Returning to Bangalore after a fortnight on the road, I discovered that while I was away my Chief Minister had acquired a new wardrobe. I knew B. S. Yediyurappa to dress always in white trousers and white shirts, but now, on hoardings that peppered the highway from the aiport into town, I saw him clad in a grey suit with pink tie, advertising his government’s achievements (real and imagined) in economic and social development. The transformation was more than sartorial. Where posters of a few months ago had only his face, with those of national BJP leaders (say Vajpayee, Advani, Gadkari) alongside, the pictures now featured him alone, confidently striding towards the viewer.

I had flown into Bangalore from Ahmedabad, but had I come in from elsewhere in the country I would have reached the same conclusion—namely, that Mr. Yediyurappa had taken Mr Narendra Modi as his role model. That man had also lately exchanged his kurta for a business suit; more substantively, that man sought to present himself as the face of Gujarat, indeed, as Gujarat itself. Having domesticated the challenge of the Reddy brothers, having waited out the press revelations of his own land dealings, Mr Yediyurappa was now in a position to represent himself as, so to say, Karnataka personified.

Mr Modi’s example is obvious, but Mr Yediyurappa may also have been influenced, at one remove, by the self-positioning of two other Chief Ministers of his party, Shivraj Singh Chauhan in Madhya Pradesh and Raman Singh in Chattisgarh. Like Mr Modi, they too do not currently face any serious challenge within their party or outside it. They control the administration completely, and shape the public debate within their state in a manner of their choosing.

These four BJP Chief Ministers seek to be authoritative. So too do some Chief Ministers from other parties, such as Mayawati in Uttar Pradesh, Nitish Kumar in Bihar, and Pawan Chamling in Sikkim. Remarkably, there is not a single Chief Minister from India’s greatest and oldest party who can be thought of in these terms, as being, without question, the unchallenged leader of his or her state. Why is this so? And what are its consequences?

The answer to the first question is evident—it is because the High Command in Delhi decides who shall be its leader (or, more accurately perhaps, its follower) in the different states of the Union. As for the consequences, these are manifest in the steady decline of the Congress in parts of India where it once was the natural party of rule. Who, twenty years ago, could have thought that the Congress would be in such a pathetic state in Karnataka? Or in Gujarat? Or, perhaps especially, in Madhya Pradesh?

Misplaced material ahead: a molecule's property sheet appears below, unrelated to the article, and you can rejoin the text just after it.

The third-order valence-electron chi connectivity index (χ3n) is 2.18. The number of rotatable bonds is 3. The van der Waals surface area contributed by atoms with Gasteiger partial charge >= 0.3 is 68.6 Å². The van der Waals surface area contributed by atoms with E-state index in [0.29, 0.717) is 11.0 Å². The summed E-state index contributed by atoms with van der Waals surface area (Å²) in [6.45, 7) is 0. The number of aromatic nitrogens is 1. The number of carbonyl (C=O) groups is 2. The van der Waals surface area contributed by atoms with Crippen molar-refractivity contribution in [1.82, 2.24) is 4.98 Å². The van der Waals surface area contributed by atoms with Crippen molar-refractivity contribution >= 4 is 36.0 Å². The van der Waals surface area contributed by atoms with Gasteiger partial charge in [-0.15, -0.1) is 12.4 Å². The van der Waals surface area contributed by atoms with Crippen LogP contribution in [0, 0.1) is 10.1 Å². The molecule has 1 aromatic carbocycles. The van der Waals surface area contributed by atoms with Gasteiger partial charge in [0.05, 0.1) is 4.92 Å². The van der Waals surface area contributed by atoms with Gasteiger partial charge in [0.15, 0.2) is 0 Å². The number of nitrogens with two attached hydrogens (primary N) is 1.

To be sure, the BJP leaders I mentioned have each led deeply flawed administrations. Yediyurappa’s Government has perhaps been the most corrupt ever seen in Karnataka. Narendra Modi cannot escape the stigma of having failed to stop, and arguably even encouraged, the riots of 2002. Raman Singh has promoted a vigilante group that has destroyed an entire district and consolidated the Naxalites. Shivraj Singh Chauhan has, under the influence of the RSS, interfered with school and college curricula, introducing poisonous ideas that are antithetical to the pluralism enshrined in the Indian Constitution.

There is also a thin line between being authoritative and being authoritararian, a line that both Mayawati and Narendra Modi (to name no others) have crossed from time to time. Still, there is no gainsaying the fact that the absence of vigorous, credible, state-level leaders has damaged the Congress in very many states of the Union. Whereas the BJP and other parties clearly project their Chief Ministerial candidate before an election, the Congress waits for the results to come in before making its choice clear. Its recent reverses in Karnataka, Gujarat, Madhya Pradesh, Chattisgarh and other states suggest that this strategy is leading to a widespread disenchantment with the party.

Things were once otherwise. In Jawaharlal Nehru’s time, the Congress had strong, capable, and very focused Chief Ministers—among them S. Nijalingappa in Karnataka (then known as Mysore), K. Kamaraj in Tamil Nadu (then Madras), B. C. Roy in West Bengal, and Y. B. Chavan in Maharashtra. They successfully won elections, and ran governments. Now, in states like Karnataka, Maharashtra, and Madhya Pradesh, there is no one, identifiable, Congress leader. Five or six senior men jostle for position, their precedence varying from month to month depending on the winks and nods of the High Command. In other states the situation is even more dire. There is thus not a single Congress leader of substance in Bihar, Uttar Pradesh, Tamil Nadu or West Bengal, not a single leader who can be relied upon even to safely and regularly win his or her own seat, still less to canvass successfully for other Congress candidates.

The personal charisma of the Nehru-Gandhi family is itself fading; in any case, it cannot compensate for the decline of substantive leadership at the provincial level. In the aftermath of the military victory of 1971, Indira Gandhi could win state elections across India and then anoint Chief Ministers of her choice. Between 1998 and 2006, when she was perceived as a selfless woman who had come out of seclusion to revive the party and serve her country, Sonia Gandhi could also influence the outcome of state elections in her party’s favour. Those times are now past. A federal polity demands that parties be so structured that state-level leaders emerge from below, rather than be imposed from above.